Cuts to Medicaid May Limit Access To Nursing Homes

In Healthcare On
- Updated

Under federal law, state Medicaid programs are required to cover nursing home care. But state officials decide how much to pay facilities, and states under budgetary pressure could decrease the amount they are willing to pay or restrict eligibility for coverage.

“The states are going to make it harder to qualify medically for needing nursing home care,” predicted Toby S. Edelman, a senior policy attorney at the Center for Medicare Advocacy. “They’d have to be more disabled before they qualify for Medicaid assistance.”

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Daughters Will Suffer From Medicaid Cuts

House Republicans’ proposal to slash federal spending on Medicaid by some 25 percent over 10 years, shifting costs to states that could not afford them, would be devastating, because nursing homes, home care and community-based programs for the elderly account for almost two-thirds of Medicaid spending. One of the few ways that adult children can get help with caregiving duties is Medicaid’s support for seniors, which many middle-class people qualify for after spending most of their income and assets on long-term care. Cutting Medicaid could make it more difficult to qualify, so more adult children would have to care for their parents.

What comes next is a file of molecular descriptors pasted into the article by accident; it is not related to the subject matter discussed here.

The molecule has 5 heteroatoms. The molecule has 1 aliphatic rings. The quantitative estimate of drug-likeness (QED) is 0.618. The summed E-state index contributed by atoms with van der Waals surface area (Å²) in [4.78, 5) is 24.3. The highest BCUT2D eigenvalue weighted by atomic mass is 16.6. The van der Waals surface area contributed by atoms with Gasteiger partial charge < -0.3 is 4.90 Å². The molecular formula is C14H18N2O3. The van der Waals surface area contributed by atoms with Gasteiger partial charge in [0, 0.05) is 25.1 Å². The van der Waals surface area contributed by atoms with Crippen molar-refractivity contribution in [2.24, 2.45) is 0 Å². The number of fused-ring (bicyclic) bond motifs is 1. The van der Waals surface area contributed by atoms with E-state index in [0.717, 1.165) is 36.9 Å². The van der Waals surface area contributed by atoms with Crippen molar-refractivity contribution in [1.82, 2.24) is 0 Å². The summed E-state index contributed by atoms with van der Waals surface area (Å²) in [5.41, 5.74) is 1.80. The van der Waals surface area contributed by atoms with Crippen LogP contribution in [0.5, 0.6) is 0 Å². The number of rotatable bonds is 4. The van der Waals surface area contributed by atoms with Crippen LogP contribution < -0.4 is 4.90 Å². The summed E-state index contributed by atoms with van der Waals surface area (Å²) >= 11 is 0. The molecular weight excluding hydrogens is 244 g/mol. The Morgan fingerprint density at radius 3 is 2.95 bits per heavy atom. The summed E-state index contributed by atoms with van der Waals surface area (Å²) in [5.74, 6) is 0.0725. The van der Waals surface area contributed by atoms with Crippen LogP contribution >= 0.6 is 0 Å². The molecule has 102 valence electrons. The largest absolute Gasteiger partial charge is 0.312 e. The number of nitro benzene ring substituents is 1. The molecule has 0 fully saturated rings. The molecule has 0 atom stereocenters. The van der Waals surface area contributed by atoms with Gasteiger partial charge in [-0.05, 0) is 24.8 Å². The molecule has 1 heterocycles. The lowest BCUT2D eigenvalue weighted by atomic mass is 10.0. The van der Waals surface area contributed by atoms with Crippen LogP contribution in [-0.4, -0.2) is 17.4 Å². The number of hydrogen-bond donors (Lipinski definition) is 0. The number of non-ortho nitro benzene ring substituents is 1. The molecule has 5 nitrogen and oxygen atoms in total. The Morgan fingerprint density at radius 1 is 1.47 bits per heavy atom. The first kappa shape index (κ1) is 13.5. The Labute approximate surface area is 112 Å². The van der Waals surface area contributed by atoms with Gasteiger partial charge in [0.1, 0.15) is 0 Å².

The stresses, which are already significant, would become extreme. The researchers at Boston College found that these caregivers spend an average of 77 hours per month with their parents, the equivalent of about two weeks of full-time work. That time is money. Calculations based on the American Time Use Survey indicate that caregivers effectively forfeited $522 billion in 2012 due to such duties; that is more than double the total cost of formal care, at $211 billion. Women caregivers were more likely than men to retire because of these demands, and those who kept working reduced their workweeks by three to 10 hours on average. Beyond this sacrifice, caregivers spend 35 percent of their own budget on parental care, surveys indicate.

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